We reached Madrid by 2pm, so I decided to catch the flea market in El Rastro which is there every Sunday till 4pm in summers. We quickly made our way there. It was an interesting market but already winding up, strange that though the Spanish seem so laid back but they are very punctual. The trains are on time and especially if the superfast (Avi)train is late they give compensation, if its late by less than 15mnts, and full refund if they are late by 15minutes or more, quite unlike the trains in UK which are late by the norm. We had to buy a shoulder bag and some other general stuff and souvenirs. On the way we spotted a candy shop and clicked a snap for Soumya as the shop was closed & we couldn't buy anything.
After that we went into a sleepy cafe just to give our feet some rest and catch a coffee.
Then we headed for the Plaza Mayor, which is a large open space, square, to enjoy the distinctly european culture of sitting in an open cafe. Madrid seemed to me a city of squares, innumerable and this was the largest of them.
We sat in an outdoor cafe and tasted the Mediterranean cuisine.
As we came out of the square there was a parlour of frozen yoghurt which seemed to be a rage all over Spain & to which Shaleen took a liking with a vengeance, I think there was hardly a parlour we crossed where we did not stop for the yoghurt, no matter how much we had just eaten.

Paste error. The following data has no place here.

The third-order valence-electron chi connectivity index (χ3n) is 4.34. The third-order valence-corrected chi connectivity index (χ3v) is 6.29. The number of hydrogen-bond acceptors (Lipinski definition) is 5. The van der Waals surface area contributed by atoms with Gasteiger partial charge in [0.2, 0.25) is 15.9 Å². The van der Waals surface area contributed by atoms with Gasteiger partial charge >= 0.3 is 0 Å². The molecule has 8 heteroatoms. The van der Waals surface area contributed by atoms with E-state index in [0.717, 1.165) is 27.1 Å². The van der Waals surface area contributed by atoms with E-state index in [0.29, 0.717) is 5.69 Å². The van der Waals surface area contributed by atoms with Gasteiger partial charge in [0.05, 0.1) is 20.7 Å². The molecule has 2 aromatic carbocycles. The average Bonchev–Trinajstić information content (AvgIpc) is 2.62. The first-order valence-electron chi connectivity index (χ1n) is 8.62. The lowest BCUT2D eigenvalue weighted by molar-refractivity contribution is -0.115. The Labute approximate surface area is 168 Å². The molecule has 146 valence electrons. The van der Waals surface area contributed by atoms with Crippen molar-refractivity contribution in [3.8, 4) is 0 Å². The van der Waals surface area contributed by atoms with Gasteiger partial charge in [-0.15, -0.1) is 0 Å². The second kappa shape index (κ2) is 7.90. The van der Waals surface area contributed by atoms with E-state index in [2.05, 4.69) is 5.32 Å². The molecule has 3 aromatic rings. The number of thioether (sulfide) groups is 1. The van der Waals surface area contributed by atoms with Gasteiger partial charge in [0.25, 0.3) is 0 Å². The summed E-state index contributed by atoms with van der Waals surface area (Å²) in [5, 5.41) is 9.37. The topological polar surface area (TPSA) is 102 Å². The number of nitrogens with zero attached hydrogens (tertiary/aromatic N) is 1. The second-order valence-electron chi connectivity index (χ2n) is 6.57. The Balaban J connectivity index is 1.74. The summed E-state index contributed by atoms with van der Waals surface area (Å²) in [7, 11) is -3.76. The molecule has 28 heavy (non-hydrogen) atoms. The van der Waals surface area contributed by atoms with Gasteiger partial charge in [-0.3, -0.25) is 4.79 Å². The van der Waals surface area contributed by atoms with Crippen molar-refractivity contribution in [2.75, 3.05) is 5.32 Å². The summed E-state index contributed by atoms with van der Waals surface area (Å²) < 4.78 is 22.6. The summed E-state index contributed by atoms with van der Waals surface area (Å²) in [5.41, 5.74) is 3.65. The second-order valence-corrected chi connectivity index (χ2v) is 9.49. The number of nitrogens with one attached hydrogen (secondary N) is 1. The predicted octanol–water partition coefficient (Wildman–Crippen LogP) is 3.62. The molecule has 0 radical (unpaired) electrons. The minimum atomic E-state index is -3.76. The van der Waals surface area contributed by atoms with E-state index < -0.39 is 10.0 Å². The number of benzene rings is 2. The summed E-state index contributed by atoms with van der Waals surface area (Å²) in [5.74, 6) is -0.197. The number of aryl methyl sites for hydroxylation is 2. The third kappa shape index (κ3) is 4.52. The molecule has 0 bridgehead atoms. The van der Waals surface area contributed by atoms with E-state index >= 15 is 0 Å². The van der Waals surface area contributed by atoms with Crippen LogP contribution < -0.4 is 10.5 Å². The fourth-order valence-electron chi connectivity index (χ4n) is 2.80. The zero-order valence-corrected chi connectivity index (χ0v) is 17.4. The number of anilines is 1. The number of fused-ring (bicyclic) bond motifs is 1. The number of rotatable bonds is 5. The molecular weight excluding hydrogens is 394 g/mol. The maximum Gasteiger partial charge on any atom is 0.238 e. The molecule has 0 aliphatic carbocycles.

By now it was time to head for the Museo del Prado, it was free entry time between 5-8pm on Sunday, (but they closed down by 7pm). As we walked along Paseo del Prado I had planned to just take a look at the Caxia Forum, which had seemed an interesting building with a vertical garden.
We reached Museo del Prado, along with free entry, there were free locker facility to keep our stuff, usually all over Spain there were lockers where you could put a one euro coin, lock your stuff and when you retrieve your belongings, you get it back, the euro.
We quickly headed towards the 1st floor, took a look at the Ruebens, few Goyas. In general it reminded me of Louvre, which is the better of the two. But the art is different and that cannot be compared. Photography is prohibited inside. Much to our disappointment they herded us out one hour earlier than what we thought was the closing time.
There were scores of tourists just lazing around outside and we did the same.
Next we walked to the Parque del Buen Retiro, just close by, something similar to the Central park in New York. Bustling with activity. the artificial lake being the centre of things.
After spending some time in the park, we took a metro to Gran Via, most cities in Spain have a main road, which is known as the Gran Via, something like the Mahatma Gandhi marg in India.
Gran Via we thought would be comparable to The Champs Elysses in Paris, although that was not so, but it still had its own charm.
This was the scene as we walked towards our hotel.